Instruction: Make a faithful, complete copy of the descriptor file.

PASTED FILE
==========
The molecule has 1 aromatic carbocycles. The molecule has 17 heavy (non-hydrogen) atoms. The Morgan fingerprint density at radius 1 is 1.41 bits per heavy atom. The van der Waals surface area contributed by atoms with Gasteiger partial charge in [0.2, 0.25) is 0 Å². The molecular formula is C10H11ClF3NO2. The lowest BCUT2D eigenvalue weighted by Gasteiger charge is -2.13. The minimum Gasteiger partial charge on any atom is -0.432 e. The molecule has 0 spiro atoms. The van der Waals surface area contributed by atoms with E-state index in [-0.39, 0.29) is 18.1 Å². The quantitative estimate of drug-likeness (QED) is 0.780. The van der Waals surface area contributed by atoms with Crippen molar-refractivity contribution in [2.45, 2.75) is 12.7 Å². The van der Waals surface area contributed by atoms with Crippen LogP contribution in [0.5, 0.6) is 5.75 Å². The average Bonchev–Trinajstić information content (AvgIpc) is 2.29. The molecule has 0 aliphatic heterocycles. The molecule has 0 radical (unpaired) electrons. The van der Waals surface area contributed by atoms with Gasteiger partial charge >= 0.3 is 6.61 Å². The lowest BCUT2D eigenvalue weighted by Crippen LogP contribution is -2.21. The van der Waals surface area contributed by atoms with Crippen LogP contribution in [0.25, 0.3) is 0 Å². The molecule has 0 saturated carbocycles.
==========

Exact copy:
The molecule has 1 aromatic carbocycles. The molecule has 17 heavy (non-hydrogen) atoms. The Morgan fingerprint density at radius 1 is 1.41 bits per heavy atom. The van der Waals surface area contributed by atoms with Gasteiger partial charge in [0.2, 0.25) is 0 Å². The molecular formula is C10H11ClF3NO2. The lowest BCUT2D eigenvalue weighted by Gasteiger charge is -2.13. The minimum Gasteiger partial charge on any atom is -0.432 e. The molecule has 0 spiro atoms. The van der Waals surface area contributed by atoms with E-state index in [-0.39, 0.29) is 18.1 Å². The quantitative estimate of drug-likeness (QED) is 0.780. The van der Waals surface area contributed by atoms with Crippen molar-refractivity contribution in [2.45, 2.75) is 12.7 Å². The van der Waals surface area contributed by atoms with Crippen LogP contribution in [0.5, 0.6) is 5.75 Å². The average Bonchev–Trinajstić information content (AvgIpc) is 2.29. The molecule has 0 aliphatic heterocycles. The molecule has 0 radical (unpaired) electrons. The van der Waals surface area contributed by atoms with Gasteiger partial charge >= 0.3 is 6.61 Å². The lowest BCUT2D eigenvalue weighted by Crippen LogP contribution is -2.21. The van der Waals surface area contributed by atoms with Crippen LogP contribution in [0.25, 0.3) is 0 Å². The molecule has 0 saturated carbocycles.